The fallout from Cam Newton's comments to a female reporter continued Thursday, as one sponsor said it would "no longer work with" the Carolina Panthers quarterback.
Michael Neuwirth, a spokesperson for Dannon, maker of the Oikos yogurt brand, said in a statement that the brand was "shocked and disheartened at the behavior and comments of Cam Newton towards [Charlotte Observer reporter] Jourdan Rodrigue, which we perceive as sexist and disparaging to all women.
"It is entirely inconsistent with our commitment to fostering equality and inclusion in every workplace. It's simply not OK to belittle anyone based on gender. We have shared our concerns with Cam and will no longer work with him."
Despite Dannon's positioning, Newton's marketing agent, Carlos Fleming of WME/IMG, told ESPN that the company did not sever its active endorsement deal with his client, "nor do they have the grounds to."
Neuwirth confirmed that the company would continue to keep Newton under contract without using him, but has started the process of pulling existing advertising that includes Newton.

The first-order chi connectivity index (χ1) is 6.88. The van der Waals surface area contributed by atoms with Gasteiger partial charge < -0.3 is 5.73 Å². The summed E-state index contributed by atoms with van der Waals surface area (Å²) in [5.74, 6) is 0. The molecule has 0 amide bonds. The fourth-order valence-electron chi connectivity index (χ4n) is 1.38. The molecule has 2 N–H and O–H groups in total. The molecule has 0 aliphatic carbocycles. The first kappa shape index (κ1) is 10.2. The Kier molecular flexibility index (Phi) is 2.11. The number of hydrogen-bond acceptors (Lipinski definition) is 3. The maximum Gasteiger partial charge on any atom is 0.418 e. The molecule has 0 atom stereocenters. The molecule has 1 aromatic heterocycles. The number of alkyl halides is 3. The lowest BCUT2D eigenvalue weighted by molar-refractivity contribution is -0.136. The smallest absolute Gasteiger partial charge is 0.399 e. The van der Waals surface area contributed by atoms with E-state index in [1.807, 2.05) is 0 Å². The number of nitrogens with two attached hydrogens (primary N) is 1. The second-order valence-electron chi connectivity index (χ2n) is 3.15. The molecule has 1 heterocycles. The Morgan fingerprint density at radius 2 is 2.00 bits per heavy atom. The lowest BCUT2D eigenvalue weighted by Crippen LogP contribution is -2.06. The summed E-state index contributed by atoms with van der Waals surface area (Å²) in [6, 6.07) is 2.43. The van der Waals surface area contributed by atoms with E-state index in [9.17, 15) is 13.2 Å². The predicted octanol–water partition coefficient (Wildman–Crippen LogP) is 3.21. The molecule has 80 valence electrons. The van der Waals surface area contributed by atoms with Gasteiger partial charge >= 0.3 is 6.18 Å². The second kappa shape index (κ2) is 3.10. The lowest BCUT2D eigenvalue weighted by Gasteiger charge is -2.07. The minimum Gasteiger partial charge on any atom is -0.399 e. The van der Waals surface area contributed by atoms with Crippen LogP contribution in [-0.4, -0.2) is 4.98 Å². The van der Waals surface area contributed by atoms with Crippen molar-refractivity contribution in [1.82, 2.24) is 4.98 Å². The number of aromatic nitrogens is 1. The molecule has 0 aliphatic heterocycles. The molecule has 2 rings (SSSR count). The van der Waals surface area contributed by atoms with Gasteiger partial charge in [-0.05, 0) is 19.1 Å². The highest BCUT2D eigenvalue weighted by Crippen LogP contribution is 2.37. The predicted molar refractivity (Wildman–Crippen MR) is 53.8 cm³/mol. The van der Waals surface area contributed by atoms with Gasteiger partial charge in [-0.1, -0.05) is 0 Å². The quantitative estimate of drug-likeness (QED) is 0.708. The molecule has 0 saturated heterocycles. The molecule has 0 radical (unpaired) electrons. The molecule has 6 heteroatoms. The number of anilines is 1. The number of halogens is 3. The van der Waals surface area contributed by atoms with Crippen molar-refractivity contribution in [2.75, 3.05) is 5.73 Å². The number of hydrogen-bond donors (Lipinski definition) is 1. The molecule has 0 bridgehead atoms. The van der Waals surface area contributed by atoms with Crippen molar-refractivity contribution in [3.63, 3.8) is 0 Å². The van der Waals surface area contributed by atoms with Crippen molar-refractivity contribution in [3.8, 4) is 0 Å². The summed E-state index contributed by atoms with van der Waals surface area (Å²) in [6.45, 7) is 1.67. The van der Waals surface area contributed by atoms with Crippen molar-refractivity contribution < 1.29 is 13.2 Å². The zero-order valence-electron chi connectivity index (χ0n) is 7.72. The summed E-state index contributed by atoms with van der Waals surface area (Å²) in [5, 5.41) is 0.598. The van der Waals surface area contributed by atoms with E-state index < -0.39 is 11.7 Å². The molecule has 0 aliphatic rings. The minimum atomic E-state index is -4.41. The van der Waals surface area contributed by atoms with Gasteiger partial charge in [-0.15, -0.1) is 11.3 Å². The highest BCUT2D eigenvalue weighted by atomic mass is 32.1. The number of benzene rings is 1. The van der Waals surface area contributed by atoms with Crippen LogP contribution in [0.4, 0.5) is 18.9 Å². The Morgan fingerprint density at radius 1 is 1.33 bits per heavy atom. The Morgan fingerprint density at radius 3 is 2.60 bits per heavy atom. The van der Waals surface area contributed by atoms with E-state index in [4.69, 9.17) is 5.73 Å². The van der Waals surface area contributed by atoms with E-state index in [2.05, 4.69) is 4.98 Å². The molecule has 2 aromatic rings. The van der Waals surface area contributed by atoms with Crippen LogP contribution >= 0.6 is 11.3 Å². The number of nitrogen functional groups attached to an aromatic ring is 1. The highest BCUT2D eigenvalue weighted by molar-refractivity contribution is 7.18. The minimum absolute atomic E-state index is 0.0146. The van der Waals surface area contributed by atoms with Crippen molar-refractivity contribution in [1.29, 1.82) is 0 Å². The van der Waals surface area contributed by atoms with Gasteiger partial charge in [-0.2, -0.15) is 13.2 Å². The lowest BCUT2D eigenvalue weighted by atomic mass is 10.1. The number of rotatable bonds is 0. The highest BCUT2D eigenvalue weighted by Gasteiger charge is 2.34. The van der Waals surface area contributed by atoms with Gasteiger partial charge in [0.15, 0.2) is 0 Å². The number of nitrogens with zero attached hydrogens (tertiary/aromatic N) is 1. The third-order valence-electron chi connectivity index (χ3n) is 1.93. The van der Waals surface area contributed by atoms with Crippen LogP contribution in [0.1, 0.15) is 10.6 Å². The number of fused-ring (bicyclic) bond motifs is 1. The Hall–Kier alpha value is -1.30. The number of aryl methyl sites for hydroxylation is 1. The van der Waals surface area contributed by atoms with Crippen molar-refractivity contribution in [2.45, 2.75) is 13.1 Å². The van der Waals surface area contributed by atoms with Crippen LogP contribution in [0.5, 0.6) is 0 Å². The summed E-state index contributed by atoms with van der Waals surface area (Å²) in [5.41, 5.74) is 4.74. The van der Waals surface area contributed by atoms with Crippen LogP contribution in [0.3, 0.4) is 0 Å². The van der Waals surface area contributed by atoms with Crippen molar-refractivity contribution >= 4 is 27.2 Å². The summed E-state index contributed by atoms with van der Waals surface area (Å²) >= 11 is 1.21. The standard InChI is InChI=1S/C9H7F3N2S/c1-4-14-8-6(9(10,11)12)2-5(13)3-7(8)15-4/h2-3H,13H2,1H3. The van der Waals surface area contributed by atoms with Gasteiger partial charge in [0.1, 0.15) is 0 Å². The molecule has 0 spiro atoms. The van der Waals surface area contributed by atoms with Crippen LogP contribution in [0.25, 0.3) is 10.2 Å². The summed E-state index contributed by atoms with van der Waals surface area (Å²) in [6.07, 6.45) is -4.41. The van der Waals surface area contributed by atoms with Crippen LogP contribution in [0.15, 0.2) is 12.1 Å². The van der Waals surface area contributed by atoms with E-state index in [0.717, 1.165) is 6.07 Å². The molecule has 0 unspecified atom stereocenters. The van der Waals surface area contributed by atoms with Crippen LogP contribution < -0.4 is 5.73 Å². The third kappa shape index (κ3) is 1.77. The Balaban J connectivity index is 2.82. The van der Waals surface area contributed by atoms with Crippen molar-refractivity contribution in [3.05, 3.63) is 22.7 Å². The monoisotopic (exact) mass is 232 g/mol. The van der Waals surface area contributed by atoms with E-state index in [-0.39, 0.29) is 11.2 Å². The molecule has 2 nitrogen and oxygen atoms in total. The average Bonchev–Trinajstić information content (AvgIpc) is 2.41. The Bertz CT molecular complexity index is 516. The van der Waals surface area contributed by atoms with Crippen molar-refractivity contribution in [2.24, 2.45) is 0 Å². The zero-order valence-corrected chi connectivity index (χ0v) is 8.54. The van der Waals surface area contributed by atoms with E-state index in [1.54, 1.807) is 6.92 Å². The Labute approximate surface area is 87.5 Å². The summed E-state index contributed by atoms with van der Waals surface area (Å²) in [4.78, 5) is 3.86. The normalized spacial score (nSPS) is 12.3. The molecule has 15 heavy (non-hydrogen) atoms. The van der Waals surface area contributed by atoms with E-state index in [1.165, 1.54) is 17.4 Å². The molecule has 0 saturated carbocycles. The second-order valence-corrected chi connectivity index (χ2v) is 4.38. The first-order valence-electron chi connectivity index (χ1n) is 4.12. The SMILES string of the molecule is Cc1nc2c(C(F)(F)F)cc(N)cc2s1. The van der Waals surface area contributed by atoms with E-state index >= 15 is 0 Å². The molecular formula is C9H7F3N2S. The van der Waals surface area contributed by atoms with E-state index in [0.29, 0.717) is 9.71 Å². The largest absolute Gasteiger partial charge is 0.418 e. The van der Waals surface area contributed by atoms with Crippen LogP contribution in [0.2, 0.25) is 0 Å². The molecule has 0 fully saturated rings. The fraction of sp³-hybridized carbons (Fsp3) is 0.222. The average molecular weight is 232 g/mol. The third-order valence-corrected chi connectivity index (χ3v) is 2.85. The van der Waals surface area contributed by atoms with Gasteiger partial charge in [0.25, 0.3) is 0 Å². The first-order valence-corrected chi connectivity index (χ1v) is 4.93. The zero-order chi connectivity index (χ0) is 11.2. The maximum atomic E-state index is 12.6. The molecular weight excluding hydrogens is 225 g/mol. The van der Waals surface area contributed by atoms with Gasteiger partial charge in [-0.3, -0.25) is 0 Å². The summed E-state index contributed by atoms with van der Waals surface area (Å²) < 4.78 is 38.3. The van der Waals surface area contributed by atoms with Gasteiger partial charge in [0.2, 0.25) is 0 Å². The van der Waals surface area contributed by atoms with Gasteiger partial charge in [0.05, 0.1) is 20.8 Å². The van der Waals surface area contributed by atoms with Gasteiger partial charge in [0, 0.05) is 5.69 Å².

Newton replaced actor John Stamos as the brand's primary spokesman in January 2015, beating out Seattle Seahawks quarterback Russell Wilson for the job.
Gatorade also issued a statement Thursday, saying, "Cam's comments were objectionable and disrespectful to all women and they do not reflect the values of our brand. Gatorade fully supports women who compete in, report on, coach for, or play any role in sport -- on or off the field."
Newton's other primary sponsors, including Under Armour, Beats by Dre and Buick, have not issued comments since Wednesday's news conference, when he responded to Rodrigue's question about wide receiver Devin Funchess embracing the physicality of routes with, "It's funny to hear a female talk about routes."
Panthers director of communications Steven Drummond said Wednesday in a statement that he spoke with Newton and Rodrigue, "and I know they had a conversation where he expressed regret for using those words."
Rodrigue said in a statement that Newton did not apologize. Mike Persinger, the executive sports editor of the Observer, said Newton's comments were "unfortunate and out of line."
In a statement Wednesday, the NFL said "the comments are just plain wrong and disrespectful to the exceptional female reporters and all journalists. They do not reflect the thinking of the league."
The Pro Football Writers of America also condemned Newton's comments, saying in a statement that he "crossed the line."
Information from ESPN's David Newton and The Associated Press was used in this report.